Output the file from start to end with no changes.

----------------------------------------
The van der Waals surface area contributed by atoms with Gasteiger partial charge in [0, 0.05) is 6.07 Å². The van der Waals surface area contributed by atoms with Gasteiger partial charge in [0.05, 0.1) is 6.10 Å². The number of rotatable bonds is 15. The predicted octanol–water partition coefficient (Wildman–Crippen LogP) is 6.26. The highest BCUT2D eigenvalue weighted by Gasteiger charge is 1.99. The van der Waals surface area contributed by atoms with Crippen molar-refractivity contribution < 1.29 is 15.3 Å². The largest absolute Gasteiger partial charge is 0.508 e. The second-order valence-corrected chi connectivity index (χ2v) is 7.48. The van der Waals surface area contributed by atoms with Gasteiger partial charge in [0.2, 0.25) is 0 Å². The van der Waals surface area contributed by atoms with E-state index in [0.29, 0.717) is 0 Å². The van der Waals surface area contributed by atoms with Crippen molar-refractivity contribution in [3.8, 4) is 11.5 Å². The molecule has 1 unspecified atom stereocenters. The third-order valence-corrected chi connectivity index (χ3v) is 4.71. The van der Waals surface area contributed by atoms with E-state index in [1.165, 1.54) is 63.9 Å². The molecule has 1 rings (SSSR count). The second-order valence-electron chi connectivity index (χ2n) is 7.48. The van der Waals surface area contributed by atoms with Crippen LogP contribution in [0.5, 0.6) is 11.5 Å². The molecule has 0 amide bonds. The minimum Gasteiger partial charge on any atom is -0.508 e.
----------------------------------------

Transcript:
The van der Waals surface area contributed by atoms with Gasteiger partial charge in [0, 0.05) is 6.07 Å². The van der Waals surface area contributed by atoms with Gasteiger partial charge in [0.05, 0.1) is 6.10 Å². The number of rotatable bonds is 15. The predicted octanol–water partition coefficient (Wildman–Crippen LogP) is 6.26. The highest BCUT2D eigenvalue weighted by Gasteiger charge is 1.99. The van der Waals surface area contributed by atoms with Crippen molar-refractivity contribution < 1.29 is 15.3 Å². The largest absolute Gasteiger partial charge is 0.508 e. The second-order valence-corrected chi connectivity index (χ2v) is 7.48. The van der Waals surface area contributed by atoms with Gasteiger partial charge in [0.2, 0.25) is 0 Å². The van der Waals surface area contributed by atoms with E-state index in [0.29, 0.717) is 0 Å². The van der Waals surface area contributed by atoms with Crippen molar-refractivity contribution in [3.8, 4) is 11.5 Å². The molecule has 1 unspecified atom stereocenters. The third-order valence-corrected chi connectivity index (χ3v) is 4.71. The van der Waals surface area contributed by atoms with E-state index in [1.165, 1.54) is 63.9 Å². The molecule has 1 rings (SSSR count). The second-order valence-electron chi connectivity index (χ2n) is 7.48. The van der Waals surface area contributed by atoms with Crippen LogP contribution in [0.5, 0.6) is 11.5 Å². The molecule has 0 amide bonds. The minimum Gasteiger partial charge on any atom is -0.508 e.